By Kim Butler
Solving Your Most Challenging Litterbox Issues: The Tidy Cat Whisperer is at it again!
I know, I know, I’m a little late to the eco-frenzy that has swept the nation. I’m still driving a non-hybrid vehicle-although it IS a 4- cylinder instead of my old gas-sucking Jeep; I just replaced my old, rusty oil-fired hot water boiler with….a brand new, oil-fired hot water boiler. However, it is Energy-Star certified and, even though it consumes fossil fuel it will at least consume less of it. And I did replace all my incandescent light bulbs with those squiggly bulbs that are supposed to last into the next millennium and use less energy. So I should get some points for that.
Believe me, I would have loved to have replaced my electric supplier with a row of solar panels on my roof, but at $30,000 it’s a little out of my league. That’s how much I spend annually on cat food, for pete’s sake. Plus I wouldn’t have any money left over to buy the five tons of litter I need to buy every week. The cats glared at me for even thinking such a thought. Which made me think: what if I could get my cats to go green—without telling them?
Since I usually write about litter and litterbox issues, let’s focus primarily on that area, since that also appears to be the biggest area we can make an eco-difference, starting with the litter itself. If we didn’t have cat litter, we would have to either let all of our cats outside, leash them up and take them for walks, or train all of them to use the toilet. The first option is an absolute no-no if you want your cat to live a long life without winding up as road kill on the side of the street. The second option? My cats are laughing their whiskers off. The third option will probably lead to an increase in the number of people attending 12-step programs.
The Invention of Cat Litter
Cat litter is generally credited as being invented in the mid to late 1940s by a genius named Edward Lowe as an alternative to packaged ash from burnt wood or sand, which was also commonly used. Lowe’s concoction consisted primarily of Fuller’s Earth, an absorbent clay which was used as an industrial absorbent. In 1947, he began selling the clay concoction from the back of his car in five pound bags as he traveled around the country, and in 1964, he founded the Tidy Cats brand of “kitty litter.” The first clumping litter was invented by Thomas Nelson, a biochemist, in 1984.
Ever wonder what it is that makes the litter “clump”? Sodium bentonite, which expands when wet and forms a “clump.” Sodium bentonite is so absorbent it’s used to seal stock & recreational ponds, dairy and sewage lagoons, and landfills. Wait, somebody call the EPA—we have the answer to the BP oil spill—just throw clumping cat litter down there! We can suck up all the oil, all the ocean, AND plug the leak! WOW! (The cats are yawning and eyeing me sideways as if to say “well, we could have told you THAT.”)
The downside of traditional clumping cat litter is the dust factor, which not only you, but your cats inhale—and the fact that when your cats lick their paws they may be ingesting a certain amount of litter—and sodium bentonite. However, there are litter alternatives which may not only be a little healthier, but also a little greener.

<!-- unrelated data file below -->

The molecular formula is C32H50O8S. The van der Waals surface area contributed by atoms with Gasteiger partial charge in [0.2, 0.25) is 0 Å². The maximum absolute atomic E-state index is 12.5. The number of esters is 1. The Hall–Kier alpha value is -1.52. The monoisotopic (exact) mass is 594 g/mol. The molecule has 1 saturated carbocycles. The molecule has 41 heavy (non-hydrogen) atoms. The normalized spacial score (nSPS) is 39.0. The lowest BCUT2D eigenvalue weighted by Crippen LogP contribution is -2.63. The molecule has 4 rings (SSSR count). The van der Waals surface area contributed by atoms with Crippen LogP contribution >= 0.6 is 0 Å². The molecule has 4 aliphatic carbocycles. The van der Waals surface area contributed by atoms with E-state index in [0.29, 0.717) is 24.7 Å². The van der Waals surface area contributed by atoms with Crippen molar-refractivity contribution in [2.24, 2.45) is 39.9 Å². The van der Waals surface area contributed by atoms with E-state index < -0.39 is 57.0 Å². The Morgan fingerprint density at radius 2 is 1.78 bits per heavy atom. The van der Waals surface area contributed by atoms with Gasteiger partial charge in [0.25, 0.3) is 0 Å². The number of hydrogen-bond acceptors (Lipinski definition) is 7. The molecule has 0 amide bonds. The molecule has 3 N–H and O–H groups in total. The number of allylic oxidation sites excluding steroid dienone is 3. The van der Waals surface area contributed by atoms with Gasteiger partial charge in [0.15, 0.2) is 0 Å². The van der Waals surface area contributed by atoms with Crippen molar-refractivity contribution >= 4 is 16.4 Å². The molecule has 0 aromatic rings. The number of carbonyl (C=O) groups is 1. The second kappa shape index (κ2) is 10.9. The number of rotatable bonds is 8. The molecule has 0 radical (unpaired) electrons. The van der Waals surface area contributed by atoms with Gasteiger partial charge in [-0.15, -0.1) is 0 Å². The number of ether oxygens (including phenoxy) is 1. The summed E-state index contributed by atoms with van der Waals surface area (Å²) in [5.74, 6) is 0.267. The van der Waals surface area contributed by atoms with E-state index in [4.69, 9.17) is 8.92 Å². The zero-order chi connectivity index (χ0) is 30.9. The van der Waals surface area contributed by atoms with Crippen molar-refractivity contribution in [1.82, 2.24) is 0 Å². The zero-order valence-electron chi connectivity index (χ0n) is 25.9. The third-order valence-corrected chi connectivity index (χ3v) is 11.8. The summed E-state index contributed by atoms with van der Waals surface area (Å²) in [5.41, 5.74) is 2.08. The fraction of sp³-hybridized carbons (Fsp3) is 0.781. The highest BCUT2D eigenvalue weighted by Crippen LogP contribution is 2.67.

- ExquisiCat, manufactured for PetSmart and sold in their stores, markets an enviro-friendly pine litter, made from recycled pine—so that new trees do not have to be cut down.
- Yesterday’s News is made from recycled newspaper, another excellent eco-friendly choice.
- S’Wheat Scoop is made from wheat—although my cats weren’t sure whether to pee on it or eat it.
- World’s Best Cat Litter is made from totally organic ingredients, primarily whole kernel corn.
- Nature’s Miracle Odor Control Litter is made from corn cob, plus it has natural enzymes which help break down the odor which normally accompanying a “session in the restroom.”
- Feline Pine is perhaps the best known pine litter.
- Arm & Hammer markets their “Essentials Naturally Clumping Cat Litter” which is made of corn fibers combined with their trademark baking soda. Personally, I also like the fact that it weighs about half of what a typical bucket of traditional clumping litter weighs. No more blown rotator cuffs or cranky backs for me!
So there are quite a variety of choices to make when considering to “green” your cat’s bathroom habits. But what about the litter boxes themselves? Unfortunately there aren’t as many eco-friendly options. Just about all litter boxes are made from plastic of some sort. However, Petmate, the company that makes a variety of pet products including bowls, feeders, and waterers, also makes litter boxes and many of their litter box designs are made from 25% recycled content. Aside from disposable cardboard litter boxes, that’s about it.
I have a friend whose cat has decided that the best way to be eco-friendly is to use her tub as a litter box, which completely frustrates her, but I say “hey, look at all the money you save on litter, you don’t have to buy any litterboxes, and all you have to do is run the water and wash it away.” (oops, forgot what a mess #2 makes) Oh well, can’t have everything.
So my friends, hopefully we’ve provided some good information for you. There is also an excellent website/blog which has a wealth of information on more eco-friendly options for your cat including a 30-day program on “greening Fluffy.”